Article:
The university of Coimbra is the oldest in Portugal and one of the oldest in Europe. Among the many traditions it is known for are the groups of students who sing a special kind of Fado.
Fado is a style of song typical of Portugal. In Lisbon it is associated with mournful lyrics featuring themes of the sea and “saudade”. Loosely translated from the Portuguese, it means longing.
In Coimbra, the fado sung by students (fado de estudante) is more about poetry and unrequited love. It grew from the serenades given by students at ceremonies marking the beginning and end of the academic year. It is accompanied by a tear-drop shaped guitar called, the “guitarra de Coimbra.“
Students in Coimbra can often be seen around town in long black capes. EV Legters, an American writer who has lived in the city for four years said that prior to Covid lockdowns, they were a highly visible presence.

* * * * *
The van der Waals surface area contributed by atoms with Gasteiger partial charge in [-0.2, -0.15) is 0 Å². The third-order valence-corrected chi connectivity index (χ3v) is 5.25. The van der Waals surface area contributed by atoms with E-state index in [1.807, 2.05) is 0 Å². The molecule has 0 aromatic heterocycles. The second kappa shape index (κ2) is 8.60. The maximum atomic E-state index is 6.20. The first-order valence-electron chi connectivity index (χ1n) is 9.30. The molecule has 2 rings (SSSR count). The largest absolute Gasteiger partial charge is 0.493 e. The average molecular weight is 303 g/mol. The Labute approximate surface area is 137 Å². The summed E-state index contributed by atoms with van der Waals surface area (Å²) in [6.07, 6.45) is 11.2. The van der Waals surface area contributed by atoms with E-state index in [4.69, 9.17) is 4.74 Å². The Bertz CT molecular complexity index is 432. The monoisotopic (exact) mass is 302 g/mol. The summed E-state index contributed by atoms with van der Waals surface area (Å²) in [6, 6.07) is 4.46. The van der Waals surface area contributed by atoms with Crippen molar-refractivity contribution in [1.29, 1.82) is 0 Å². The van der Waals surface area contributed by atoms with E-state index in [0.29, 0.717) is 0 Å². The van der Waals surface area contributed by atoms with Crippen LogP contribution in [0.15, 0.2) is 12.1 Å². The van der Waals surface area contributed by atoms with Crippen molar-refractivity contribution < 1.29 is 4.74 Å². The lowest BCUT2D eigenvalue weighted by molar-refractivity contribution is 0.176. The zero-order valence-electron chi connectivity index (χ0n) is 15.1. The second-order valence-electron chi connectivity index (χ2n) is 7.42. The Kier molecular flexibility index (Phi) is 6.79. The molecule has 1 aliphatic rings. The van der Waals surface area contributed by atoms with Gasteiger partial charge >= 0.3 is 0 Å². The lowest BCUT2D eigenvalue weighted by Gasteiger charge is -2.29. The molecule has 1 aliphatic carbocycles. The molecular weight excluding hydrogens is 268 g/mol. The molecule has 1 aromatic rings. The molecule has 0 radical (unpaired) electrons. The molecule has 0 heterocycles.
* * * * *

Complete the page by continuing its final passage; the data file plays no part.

“There were students in robes everywhere, playing and singing. They sound so sincere,” she said. “They can bring tears to their eyes about the nostalgia, their love of the university and its culture.”
Coimbra university is also known for its multi-day parties. The Festa das Latas, or Latada, in October, marks the initiation of new students to the university. Traditionally new students dragged tin cans tied to their legs, “lata” means can in Portuguese. The Latada starts with student groups singing a serenade in front of the Sé Nova, the“new” cathedral. The term new is relative. It was a former Jesuit church founded in 1598.
The other main celebration is the Queima das Fitas, or burning of the ribbons. This is held early in May. It too kicks off with a serenade. This one is in front of the Sé Velha, the old cathedral, a massive Romanesque structure which dates from 1162. Students wear ribbons of different colors representing their faculties; yellow for medicine, red for law, and so on.
Both ceremonies are also an excuse for parades through the streets of the city and many nights of parties that go on to the wee hours of the morning.